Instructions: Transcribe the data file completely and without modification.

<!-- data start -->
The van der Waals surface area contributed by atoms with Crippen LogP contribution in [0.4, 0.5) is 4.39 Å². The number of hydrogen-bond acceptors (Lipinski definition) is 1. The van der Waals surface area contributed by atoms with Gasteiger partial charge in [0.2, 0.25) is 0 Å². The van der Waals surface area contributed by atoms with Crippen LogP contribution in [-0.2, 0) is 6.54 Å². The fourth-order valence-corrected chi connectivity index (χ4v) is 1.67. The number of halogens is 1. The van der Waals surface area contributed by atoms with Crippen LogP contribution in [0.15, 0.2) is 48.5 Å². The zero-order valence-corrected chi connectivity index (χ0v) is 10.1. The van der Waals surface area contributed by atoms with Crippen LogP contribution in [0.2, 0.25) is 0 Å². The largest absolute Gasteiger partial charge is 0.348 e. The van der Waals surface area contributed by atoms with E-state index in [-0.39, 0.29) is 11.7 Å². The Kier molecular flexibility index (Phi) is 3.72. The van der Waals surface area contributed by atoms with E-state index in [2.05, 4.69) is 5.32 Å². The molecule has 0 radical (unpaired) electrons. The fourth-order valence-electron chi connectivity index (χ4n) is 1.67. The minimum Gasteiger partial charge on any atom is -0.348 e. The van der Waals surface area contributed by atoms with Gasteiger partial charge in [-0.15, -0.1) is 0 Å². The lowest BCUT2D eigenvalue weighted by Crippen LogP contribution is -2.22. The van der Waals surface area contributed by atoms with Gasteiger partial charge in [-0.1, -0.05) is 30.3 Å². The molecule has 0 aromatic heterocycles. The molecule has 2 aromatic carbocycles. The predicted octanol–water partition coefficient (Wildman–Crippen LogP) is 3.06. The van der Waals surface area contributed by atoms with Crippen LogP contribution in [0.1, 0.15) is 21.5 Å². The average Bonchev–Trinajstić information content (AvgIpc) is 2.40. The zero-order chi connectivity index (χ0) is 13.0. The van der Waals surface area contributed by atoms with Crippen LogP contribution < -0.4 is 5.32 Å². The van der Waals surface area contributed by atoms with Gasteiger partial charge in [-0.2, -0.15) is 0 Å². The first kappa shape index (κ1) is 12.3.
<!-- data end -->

The van der Waals surface area contributed by atoms with Crippen LogP contribution in [0.4, 0.5) is 4.39 Å². The number of hydrogen-bond acceptors (Lipinski definition) is 1. The van der Waals surface area contributed by atoms with Gasteiger partial charge in [0.2, 0.25) is 0 Å². The van der Waals surface area contributed by atoms with Crippen LogP contribution in [-0.2, 0) is 6.54 Å². The fourth-order valence-corrected chi connectivity index (χ4v) is 1.67. The number of halogens is 1. The van der Waals surface area contributed by atoms with Crippen LogP contribution in [0.15, 0.2) is 48.5 Å². The zero-order valence-corrected chi connectivity index (χ0v) is 10.1. The van der Waals surface area contributed by atoms with Crippen LogP contribution in [0.2, 0.25) is 0 Å². The largest absolute Gasteiger partial charge is 0.348 e. The van der Waals surface area contributed by atoms with E-state index in [-0.39, 0.29) is 11.7 Å². The Kier molecular flexibility index (Phi) is 3.72. The van der Waals surface area contributed by atoms with E-state index in [2.05, 4.69) is 5.32 Å². The molecule has 0 radical (unpaired) electrons. The fourth-order valence-electron chi connectivity index (χ4n) is 1.67. The minimum Gasteiger partial charge on any atom is -0.348 e. The van der Waals surface area contributed by atoms with Gasteiger partial charge in [-0.15, -0.1) is 0 Å². The lowest BCUT2D eigenvalue weighted by Crippen LogP contribution is -2.22. The van der Waals surface area contributed by atoms with Gasteiger partial charge in [-0.1, -0.05) is 30.3 Å². The molecule has 0 aromatic heterocycles. The molecule has 2 aromatic carbocycles. The predicted octanol–water partition coefficient (Wildman–Crippen LogP) is 3.06. The van der Waals surface area contributed by atoms with Crippen LogP contribution in [0.1, 0.15) is 21.5 Å². The average Bonchev–Trinajstić information content (AvgIpc) is 2.40. The zero-order chi connectivity index (χ0) is 13.0. The van der Waals surface area contributed by atoms with Crippen LogP contribution < -0.4 is 5.32 Å². The van der Waals surface area contributed by atoms with Gasteiger partial charge in [-0.2, -0.15) is 0 Å². The first kappa shape index (κ1) is 12.3.